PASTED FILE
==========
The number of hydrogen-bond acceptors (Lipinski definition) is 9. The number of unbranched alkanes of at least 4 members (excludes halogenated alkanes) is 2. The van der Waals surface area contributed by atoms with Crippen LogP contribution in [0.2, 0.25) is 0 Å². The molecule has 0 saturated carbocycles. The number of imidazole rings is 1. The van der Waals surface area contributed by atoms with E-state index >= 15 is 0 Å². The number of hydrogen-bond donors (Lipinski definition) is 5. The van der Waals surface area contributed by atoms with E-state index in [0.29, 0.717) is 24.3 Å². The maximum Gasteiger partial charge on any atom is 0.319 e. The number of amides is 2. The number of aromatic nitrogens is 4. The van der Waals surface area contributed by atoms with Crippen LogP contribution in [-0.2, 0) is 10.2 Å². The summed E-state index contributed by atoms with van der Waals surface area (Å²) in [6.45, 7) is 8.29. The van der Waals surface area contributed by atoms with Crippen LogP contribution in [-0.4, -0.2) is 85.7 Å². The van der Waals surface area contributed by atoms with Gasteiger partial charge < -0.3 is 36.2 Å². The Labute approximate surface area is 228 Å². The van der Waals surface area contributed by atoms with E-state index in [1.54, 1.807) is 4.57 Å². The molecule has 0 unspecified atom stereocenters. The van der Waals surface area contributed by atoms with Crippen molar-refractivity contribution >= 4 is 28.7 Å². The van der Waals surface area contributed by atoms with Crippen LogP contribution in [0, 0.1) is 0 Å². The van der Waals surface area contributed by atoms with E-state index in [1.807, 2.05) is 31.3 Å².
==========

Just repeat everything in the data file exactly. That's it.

The number of hydrogen-bond acceptors (Lipinski definition) is 9. The number of unbranched alkanes of at least 4 members (excludes halogenated alkanes) is 2. The van der Waals surface area contributed by atoms with Crippen LogP contribution in [0.2, 0.25) is 0 Å². The molecule has 0 saturated carbocycles. The number of imidazole rings is 1. The van der Waals surface area contributed by atoms with E-state index >= 15 is 0 Å². The number of hydrogen-bond donors (Lipinski definition) is 5. The van der Waals surface area contributed by atoms with E-state index in [0.29, 0.717) is 24.3 Å². The maximum Gasteiger partial charge on any atom is 0.319 e. The number of amides is 2. The number of aromatic nitrogens is 4. The van der Waals surface area contributed by atoms with Crippen LogP contribution in [-0.2, 0) is 10.2 Å². The summed E-state index contributed by atoms with van der Waals surface area (Å²) in [6.45, 7) is 8.29. The van der Waals surface area contributed by atoms with Crippen LogP contribution in [-0.4, -0.2) is 85.7 Å². The van der Waals surface area contributed by atoms with Gasteiger partial charge < -0.3 is 36.2 Å². The Labute approximate surface area is 228 Å². The van der Waals surface area contributed by atoms with E-state index in [1.54, 1.807) is 4.57 Å². The molecule has 0 unspecified atom stereocenters. The van der Waals surface area contributed by atoms with Crippen molar-refractivity contribution >= 4 is 28.7 Å². The van der Waals surface area contributed by atoms with Crippen LogP contribution in [0, 0.1) is 0 Å². The van der Waals surface area contributed by atoms with E-state index in [1.807, 2.05) is 31.3 Å².